Jewish History Blog

The New York Giants and Tefillin

This is an “only in America” type of story. On January 11, 2009 the New York Giants professional football team played the Philadelphia Eagles in a divisional championship playoff game at Giants Stadium in New Jersey. Since all New Yorkers are convinced that they own New Jersey as well there is no problem that the New York Giants play their home games in Rutherford, New Jersey. The New York Times in order to mark the occasion of the playing of this momentous game published a feature column entitled: “A Prayer Ritual Shared in Religion and Football” in its January 10, 2009 issue of the newspaper. The thrust of the article refers to a Jewish family in Brooklyn that operates a niche clothing store. The owners of the company have a religion – the New York Giants. Its fortunes occupy the center point of their lives and when the Giants have a bad season the factory owners are depressed for the whole year.  So, in the fall of 2007 when the Giants were losing badly and regularly, Jay Greenfield, one of the owners of the clothing company, “was a desperate man. His team had gone 1-3 in the preseason. The Giants lost their two regular season games and confidence sagged in their quarterback, Eli Manning.” There was a customer of the company who was a Lubavitcher chassid who visited the store regularly to buy material for his own clothing store located in another section of Brooklyn. But he would prove to be an apparent savior to the Greenfields and indirectly to the Giants.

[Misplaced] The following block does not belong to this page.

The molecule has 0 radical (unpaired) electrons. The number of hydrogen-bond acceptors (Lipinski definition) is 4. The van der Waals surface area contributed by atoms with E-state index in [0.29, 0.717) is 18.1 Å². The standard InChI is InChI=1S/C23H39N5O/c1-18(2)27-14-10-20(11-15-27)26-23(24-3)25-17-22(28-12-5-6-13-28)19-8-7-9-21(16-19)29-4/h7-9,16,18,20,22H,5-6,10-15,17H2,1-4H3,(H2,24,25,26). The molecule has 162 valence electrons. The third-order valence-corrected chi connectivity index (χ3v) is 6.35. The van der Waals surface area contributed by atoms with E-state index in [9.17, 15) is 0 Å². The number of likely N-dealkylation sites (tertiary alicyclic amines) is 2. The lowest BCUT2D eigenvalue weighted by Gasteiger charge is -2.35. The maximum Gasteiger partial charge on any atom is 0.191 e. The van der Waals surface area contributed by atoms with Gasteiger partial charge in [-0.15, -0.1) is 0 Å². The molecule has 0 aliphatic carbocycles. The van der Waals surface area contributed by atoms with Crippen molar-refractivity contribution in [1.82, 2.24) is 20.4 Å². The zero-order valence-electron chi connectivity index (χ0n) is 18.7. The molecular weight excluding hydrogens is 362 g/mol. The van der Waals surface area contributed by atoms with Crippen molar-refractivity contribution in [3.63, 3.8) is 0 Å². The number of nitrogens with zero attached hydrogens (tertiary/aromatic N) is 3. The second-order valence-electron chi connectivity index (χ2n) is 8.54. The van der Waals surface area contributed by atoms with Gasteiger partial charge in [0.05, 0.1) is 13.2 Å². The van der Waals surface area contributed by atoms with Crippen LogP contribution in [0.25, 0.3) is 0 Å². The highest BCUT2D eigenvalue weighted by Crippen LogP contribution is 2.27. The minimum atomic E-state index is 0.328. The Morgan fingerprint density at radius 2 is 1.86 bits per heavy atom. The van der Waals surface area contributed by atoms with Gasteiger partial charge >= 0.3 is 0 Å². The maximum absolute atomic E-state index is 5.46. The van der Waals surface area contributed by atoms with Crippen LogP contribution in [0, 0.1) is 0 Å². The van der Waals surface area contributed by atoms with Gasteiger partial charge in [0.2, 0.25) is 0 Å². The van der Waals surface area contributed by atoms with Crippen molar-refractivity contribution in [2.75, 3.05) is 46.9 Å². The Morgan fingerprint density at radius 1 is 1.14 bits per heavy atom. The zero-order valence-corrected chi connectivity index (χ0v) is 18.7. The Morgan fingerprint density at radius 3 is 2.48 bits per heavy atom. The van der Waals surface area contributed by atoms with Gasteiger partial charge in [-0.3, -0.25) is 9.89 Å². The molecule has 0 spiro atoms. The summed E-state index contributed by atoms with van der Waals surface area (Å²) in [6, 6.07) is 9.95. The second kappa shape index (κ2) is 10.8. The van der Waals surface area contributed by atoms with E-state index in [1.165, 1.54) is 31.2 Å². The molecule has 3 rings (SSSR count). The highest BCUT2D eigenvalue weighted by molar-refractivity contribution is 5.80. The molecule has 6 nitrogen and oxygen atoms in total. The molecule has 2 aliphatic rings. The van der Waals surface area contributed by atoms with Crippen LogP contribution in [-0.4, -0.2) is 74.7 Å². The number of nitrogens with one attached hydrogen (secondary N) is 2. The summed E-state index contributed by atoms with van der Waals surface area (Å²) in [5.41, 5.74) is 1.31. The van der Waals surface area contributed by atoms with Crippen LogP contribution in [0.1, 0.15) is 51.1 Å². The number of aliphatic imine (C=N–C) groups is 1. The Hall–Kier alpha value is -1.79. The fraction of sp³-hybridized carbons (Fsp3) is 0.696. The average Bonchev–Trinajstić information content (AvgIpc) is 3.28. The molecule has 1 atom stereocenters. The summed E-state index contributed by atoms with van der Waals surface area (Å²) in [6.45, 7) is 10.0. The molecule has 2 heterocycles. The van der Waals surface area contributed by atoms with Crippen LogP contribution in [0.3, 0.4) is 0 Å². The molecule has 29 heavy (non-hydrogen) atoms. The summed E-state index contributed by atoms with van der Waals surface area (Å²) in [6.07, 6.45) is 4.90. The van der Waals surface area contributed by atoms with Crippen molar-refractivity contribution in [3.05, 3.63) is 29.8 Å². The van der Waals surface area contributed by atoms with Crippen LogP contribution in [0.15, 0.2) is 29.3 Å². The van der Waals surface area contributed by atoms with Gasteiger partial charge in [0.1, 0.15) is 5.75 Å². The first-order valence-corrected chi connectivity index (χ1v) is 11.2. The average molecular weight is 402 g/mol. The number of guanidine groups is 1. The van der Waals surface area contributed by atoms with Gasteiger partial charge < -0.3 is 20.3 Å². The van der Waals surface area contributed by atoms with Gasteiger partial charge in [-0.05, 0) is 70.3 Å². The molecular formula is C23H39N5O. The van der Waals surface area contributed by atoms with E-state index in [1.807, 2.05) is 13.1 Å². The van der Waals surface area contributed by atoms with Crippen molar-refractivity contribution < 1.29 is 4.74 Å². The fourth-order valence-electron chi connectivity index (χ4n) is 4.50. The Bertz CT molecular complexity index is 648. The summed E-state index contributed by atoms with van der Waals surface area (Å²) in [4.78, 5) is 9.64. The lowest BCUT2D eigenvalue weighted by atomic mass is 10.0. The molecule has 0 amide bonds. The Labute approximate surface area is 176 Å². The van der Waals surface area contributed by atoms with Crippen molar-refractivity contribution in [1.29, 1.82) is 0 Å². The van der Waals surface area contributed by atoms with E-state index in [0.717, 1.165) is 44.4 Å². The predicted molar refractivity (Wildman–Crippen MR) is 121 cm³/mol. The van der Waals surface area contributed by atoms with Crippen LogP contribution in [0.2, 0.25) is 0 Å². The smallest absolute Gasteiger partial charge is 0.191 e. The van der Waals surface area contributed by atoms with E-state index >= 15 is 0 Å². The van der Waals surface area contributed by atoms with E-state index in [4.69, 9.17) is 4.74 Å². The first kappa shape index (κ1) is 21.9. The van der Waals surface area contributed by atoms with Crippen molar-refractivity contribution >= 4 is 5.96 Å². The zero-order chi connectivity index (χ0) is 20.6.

The article continues: “It was around this time that the rabbi, (every chassid is a rabbi to the New York Times, BW) who acknowledges not watching television, let alone Giants games, visited. With Yom Kippur approaching, [he] was trying to encourage Mr. Greenfield to do the Tefillin prayer – which includes strapping a pair of black leather boxes containing biblical verses around the head and on the arm, hand and fingers and reciting a prayer declaring loyalty to God and a request for blessing. The rabbi told Mr. Greenfield that the ritual would help make it a good new year.” Greenfield then told the rabbi, “You’re talking about a good new year, but if we lose against the Redskins this Sunday, my year is over.” The article continues: “It was then that Mr. Greenfield, who follows strict game day rituals including wearing the same jeans, undershirt and jersey, got an idea. None of his rituals seemed to be working and here was this persistent rabbi telling him that simply saying the Tefillin prayer might be just the thing needed to help Mr. Greenfield get what he wanted for his team. ‘I was at a weak moment, so I considered it,’ Mr. Greenfield said. I told the rabbi, ‘I’m not greedy – I just want to make the playoffs.’ He said, ‘What’s the playoffs?’ I said, ‘You need to know that now.’” The rabbi finally said: “I told him, ‘We know prayer goes a long way, and I can see this Giants thing means a lot, so let’s go for the prayer.” Mr. Greenfield did and saw immediate results. The Giants beat the Redskins the following Sunday.